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The filing of false insurance claims is a type of insurance fraud carried out with the intention of deceiving an insurance company. There are two main varieties of false insurance claims: health insurance and auto insurance claim fraud. It is estimated that in the United States alone, false insurance claims cost the typical household nearly $1,000 US Dollars (USD) every year in raised premiums.
There are several ways a false insurance claim is typically submitted. In most instances, the claim is an outright falsification of conditions or events. These deceptions can be entirely fake or extreme exaggerations of actual instances. Another common tactic is the utilization of split billing, which is primarily done in the health care industry. A service provider will submit a series of claims for different medical treatments when, in reality, the patient did not receive all of the treatments or the treatments were not of the exact nature the provider reported.
The health care industry is the chief source of false insurance claims. These can be committed on the part of either the patient or the provider. When a patient attempts to file a false claim, he or she might refuse to divulge any preexisting conditions in order to obtain care or state a dependent is covered for care when that dependent actually is not. The person may also refuse to divulge any preexisting conditions that may otherwise prohibit care or record inaccurate information on health insurance forms.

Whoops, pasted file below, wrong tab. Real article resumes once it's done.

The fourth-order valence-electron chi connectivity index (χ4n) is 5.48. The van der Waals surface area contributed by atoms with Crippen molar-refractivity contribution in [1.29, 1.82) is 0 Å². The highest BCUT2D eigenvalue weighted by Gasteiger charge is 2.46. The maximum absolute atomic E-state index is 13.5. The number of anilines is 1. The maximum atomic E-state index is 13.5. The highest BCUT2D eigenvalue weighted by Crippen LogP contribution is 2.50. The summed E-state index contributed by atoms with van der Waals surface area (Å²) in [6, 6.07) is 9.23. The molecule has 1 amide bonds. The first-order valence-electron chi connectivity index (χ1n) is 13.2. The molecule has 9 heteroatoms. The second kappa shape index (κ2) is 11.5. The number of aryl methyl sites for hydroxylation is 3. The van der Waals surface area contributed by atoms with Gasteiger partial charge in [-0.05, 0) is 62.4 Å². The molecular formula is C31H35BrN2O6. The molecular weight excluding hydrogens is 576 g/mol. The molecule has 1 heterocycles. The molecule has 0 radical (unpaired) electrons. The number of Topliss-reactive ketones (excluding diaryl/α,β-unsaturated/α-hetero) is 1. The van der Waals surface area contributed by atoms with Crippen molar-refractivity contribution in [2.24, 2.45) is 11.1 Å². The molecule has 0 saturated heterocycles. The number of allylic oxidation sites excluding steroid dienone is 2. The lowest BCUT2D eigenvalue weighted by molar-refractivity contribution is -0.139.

A provider can also file false insurance claims. The provider may submit a claim on behalf of a doctor who does not really exist, bill for more expensive treatments than the ones the patient actually received or treatments never provided, or diagnose and/or provide care for a treatment that is outside the provider's field of practice. Claims of these types sometimes result in providers being paid huge sums of money under false pretenses.
The auto industry is another major source of false insurance claim filing. There are two types of false claims that are typically filed within the industry: staged accidents and exaggerated accidents. In staged accidents, claimants will stage an elaborate setup in which they involve an innocent party, make the accident look like the other party's fault, then proceed to get as much money as possible from the innocent person's auto insurer. With exaggerated accidents, claimants make assertions that an accident was much worse than it actually was, resulting in higher degrees of car damage and/or bodily harm.
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